Thursday, January 17, 2013

Har de sitt eget språk? Do they have their own language?

By: Fengming Lu

Editor: Zsuzsanna Fagyal-Le Mentec (Associate Professor, French, UIUC)

Fengming Lu is a native of China and a fluent speaker of Swedish and other European languages. He was a graduating senior in Political Science in the spring of 2012 when he was enrolled in the European Union Center’s ‘Language and Minorities in Europe (418)’ course and composed this informative blog entry on languages in Sweden.

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Whenever I mention in the United States that I have studied Swedish as a foreign language, I am often asked the following questions: “Really? Do they have their own language? Do they speak English as their official language, too? Do they speak three languages, French, German, and Italian?” I bet those who ask last question are confusing Sweden with Switzerland.

These questions may sound strange but they reflect the fact that people know very little about languages in Sweden. So, here are some general facts. The official state language of Sweden is Swedish. Swedish is a North Germanic language that Norwegians (from Norway) and Danes (from Denmark) can also understand relatively well, which means that Swedish is partially mutually intelligible with other Scandinavian languages. The total population of Sweden is 9,038,000 people across the country. 8,311,739 of these are native speakers of Swedish that has several dialects.
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According to the 4th cycle report submitted by Sweden to European Council, there are five officially recognized historical minority languages in Sweden; Finnish, Yiddish, Meänkieli, Romani Chib, and Sami. Finnish is spoken mainly by ethnic Finns in Sweden. Many of them live on the Swedish borderland with Finland or are descendants of labor migrants from Finland. Since the 13th century, Finnish has been a provincial language in Sweden and there is a long history of interaction between Swedes and Finns. Finnish is a Finno-Ugric language which is distant from Indo-European languages. Meänkieli (literally “our language”) is a dialect of Finnish mainly spoken by people living around the valley of the Torne River in the northernmost province of Lapland. According to the Ethnologue report on Sweden, there are 109,000 people in total speaking varieties of Finnish in Sweden.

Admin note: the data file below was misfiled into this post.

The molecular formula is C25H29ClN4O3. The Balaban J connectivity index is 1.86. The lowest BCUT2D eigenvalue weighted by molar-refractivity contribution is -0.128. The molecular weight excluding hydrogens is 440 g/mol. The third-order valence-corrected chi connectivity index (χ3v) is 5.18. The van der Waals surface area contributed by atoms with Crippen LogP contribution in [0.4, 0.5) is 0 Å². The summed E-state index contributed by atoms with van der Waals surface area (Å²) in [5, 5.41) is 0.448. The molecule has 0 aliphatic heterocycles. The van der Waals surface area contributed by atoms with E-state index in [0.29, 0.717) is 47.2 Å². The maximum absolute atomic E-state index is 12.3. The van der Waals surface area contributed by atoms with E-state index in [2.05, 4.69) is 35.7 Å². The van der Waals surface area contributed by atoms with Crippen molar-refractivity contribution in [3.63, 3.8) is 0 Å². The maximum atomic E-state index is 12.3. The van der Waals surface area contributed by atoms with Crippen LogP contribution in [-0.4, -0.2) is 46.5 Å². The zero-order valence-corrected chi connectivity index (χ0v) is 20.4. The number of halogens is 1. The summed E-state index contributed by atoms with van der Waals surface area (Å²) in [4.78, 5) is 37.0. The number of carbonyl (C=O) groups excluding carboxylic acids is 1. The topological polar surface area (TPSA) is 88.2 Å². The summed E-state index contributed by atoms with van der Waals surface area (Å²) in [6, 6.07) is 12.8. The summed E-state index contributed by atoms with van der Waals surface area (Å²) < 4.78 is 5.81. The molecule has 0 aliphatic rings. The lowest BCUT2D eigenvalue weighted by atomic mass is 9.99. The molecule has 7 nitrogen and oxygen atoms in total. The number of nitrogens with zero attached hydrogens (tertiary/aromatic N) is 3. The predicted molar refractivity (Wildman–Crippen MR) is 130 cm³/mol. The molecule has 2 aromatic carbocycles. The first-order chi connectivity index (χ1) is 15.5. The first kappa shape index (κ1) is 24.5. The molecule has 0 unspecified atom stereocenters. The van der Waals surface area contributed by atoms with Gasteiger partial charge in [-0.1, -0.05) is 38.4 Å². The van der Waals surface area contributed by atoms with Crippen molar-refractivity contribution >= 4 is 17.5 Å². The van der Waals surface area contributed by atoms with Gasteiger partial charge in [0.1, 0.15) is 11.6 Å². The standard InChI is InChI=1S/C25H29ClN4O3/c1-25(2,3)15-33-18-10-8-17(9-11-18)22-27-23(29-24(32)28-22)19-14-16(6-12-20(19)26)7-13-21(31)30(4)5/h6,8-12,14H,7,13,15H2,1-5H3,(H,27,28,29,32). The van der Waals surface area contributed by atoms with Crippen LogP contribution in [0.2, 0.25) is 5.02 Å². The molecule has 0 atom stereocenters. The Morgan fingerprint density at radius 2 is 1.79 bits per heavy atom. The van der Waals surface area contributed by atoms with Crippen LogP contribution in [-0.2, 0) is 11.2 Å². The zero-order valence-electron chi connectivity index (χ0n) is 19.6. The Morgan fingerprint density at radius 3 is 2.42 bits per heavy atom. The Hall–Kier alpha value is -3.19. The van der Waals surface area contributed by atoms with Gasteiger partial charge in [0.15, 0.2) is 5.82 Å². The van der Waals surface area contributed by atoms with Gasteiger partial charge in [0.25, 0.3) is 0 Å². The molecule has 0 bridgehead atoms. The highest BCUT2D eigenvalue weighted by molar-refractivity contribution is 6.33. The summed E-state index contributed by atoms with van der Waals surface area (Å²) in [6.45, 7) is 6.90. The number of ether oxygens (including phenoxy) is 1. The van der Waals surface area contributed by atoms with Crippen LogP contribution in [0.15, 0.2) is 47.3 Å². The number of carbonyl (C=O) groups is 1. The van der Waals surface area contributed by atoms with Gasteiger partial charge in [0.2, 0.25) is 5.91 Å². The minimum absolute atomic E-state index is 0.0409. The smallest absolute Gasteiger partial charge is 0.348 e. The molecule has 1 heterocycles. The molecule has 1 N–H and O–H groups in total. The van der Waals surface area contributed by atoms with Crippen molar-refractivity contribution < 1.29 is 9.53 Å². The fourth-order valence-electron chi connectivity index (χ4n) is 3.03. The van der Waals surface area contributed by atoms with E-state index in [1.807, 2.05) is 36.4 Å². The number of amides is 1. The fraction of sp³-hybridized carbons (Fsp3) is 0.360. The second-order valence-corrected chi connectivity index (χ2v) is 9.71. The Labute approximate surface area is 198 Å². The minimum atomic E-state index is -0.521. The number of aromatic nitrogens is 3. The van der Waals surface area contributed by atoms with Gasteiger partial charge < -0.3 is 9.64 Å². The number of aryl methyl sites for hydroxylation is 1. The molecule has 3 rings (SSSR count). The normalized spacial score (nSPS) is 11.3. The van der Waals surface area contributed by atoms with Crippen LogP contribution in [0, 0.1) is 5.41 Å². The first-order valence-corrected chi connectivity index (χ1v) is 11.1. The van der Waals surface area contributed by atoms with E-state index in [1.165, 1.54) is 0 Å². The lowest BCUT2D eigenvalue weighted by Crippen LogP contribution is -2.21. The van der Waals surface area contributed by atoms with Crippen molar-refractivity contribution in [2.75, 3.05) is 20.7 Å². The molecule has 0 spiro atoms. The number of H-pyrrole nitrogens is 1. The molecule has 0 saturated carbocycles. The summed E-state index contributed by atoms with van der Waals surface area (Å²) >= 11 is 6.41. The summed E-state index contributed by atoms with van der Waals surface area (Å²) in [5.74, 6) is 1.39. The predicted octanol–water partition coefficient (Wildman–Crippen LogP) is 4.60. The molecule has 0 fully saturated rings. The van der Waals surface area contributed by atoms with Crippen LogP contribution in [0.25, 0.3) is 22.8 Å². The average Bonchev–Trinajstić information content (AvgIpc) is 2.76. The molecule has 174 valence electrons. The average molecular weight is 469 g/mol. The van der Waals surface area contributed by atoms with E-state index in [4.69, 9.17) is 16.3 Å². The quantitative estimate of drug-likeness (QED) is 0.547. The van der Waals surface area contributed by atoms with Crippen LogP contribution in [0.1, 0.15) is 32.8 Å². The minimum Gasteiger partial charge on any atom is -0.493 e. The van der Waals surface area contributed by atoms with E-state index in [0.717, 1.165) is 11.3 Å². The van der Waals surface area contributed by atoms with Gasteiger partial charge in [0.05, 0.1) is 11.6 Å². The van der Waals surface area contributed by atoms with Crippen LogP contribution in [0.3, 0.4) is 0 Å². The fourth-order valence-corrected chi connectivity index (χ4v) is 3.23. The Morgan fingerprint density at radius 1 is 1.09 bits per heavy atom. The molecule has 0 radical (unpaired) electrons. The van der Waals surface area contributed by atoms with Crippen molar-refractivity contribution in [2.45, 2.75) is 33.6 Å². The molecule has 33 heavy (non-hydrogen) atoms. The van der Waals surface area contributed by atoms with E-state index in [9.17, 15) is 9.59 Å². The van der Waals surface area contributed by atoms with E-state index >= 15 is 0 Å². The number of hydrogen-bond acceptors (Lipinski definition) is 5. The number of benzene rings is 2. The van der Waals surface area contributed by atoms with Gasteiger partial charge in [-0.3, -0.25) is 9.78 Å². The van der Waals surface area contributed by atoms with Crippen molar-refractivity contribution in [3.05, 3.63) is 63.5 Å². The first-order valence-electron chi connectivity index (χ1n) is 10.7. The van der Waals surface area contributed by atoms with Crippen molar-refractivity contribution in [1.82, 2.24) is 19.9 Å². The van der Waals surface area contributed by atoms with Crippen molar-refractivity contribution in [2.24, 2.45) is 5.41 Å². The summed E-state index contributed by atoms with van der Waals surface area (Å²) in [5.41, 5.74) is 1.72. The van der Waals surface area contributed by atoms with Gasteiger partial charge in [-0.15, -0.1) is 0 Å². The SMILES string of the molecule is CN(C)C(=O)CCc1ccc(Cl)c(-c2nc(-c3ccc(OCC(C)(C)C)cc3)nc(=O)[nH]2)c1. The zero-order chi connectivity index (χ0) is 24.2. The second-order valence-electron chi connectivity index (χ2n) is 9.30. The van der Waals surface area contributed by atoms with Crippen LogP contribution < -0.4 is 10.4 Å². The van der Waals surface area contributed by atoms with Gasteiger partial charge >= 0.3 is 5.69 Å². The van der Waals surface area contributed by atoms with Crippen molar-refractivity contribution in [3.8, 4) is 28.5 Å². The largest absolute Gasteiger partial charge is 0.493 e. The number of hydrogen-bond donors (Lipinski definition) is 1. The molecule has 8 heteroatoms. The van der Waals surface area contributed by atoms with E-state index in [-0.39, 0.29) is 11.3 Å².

Sami is also a Finno-Ugric language, but far from being mutually intelligible with Finnish. There are at least 40,000 ethnic Sami people speaking one of the many dialects of the Sami language in Sweden (yellow area on this map), although most of them speak Northern Sami.

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Historical minority languages are taught in several high schools and universities in Sweden, but according to the recommendations given by the Committee of Ministers of the Council of Europe, it is still imperative to strengthen bilingual education in Finnish and Sami.
Romani and Yiddish are not very prominent. They only have about 9,500 and 4,000 speakers, respectively, but they are considered historical minorities in recognition of their importance for Swedish culture: both Roma and (Ashkenazi) Jewish people have lived in Sweden for centuries. This picture is from the first issue of a Yiddish newspaper published in Stockholm in 1917!

Besides historical minority languages spoken in communities with certain autonomous rights, there are also a number of immigrant languages in Sweden. Let’s start with one of neighbors. There are roughly 30,000 Danish speakers in Sweden, which is not surprising given the proximity and long history of close interactions between Sweden and Denmark. Spanish as a first language is also represented by around 30,000 speakers. The open immigration policy of Sweden has brought several new immigrant minority languages into the country, among them Serbo-Croatian (120,000 speakers), Farsi/Persian (35,000), Greek (50,000), Turoyo (20,000) and Kurdish (20,000). Other less prominent immigrant languages include various dialects of Chinese, Estonian, Iraq, Eritrea, and North Africa (facts from Ethnologue)

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Some of these languages seem to have collectively exerted influence on Swedish. Take, for instance, Rinkebysvenska (Rinkeby Swedish). This is a variety of Swedish associated with ways of speaking the language in Rinkeby, a suburb of Stockholm, where large apartment complexes (see picture below) built during the high age of the welfare state are nowadays hosting a large concentration of recent immigrants and their descendants from outside Europe. (Check out this website on recent news on Rinkeby: http://www.thelocal.se/tag/rinkeby.)

It has been proposed that Rinkebysvenska is a ‘multiethnolect’, a variety of Swedish with words and pronunciation features associated with non-European languages that are spoken on a daily basis by immigrants and their descendants in this suburb. Many question the mere existence of such varieites of languages, and the ideological debate is quite interesting. Click here to read more about this.
And finally, in response to the initial question I often get: yes, the Swedes have their own national language, but they also recognize many other languages at home.

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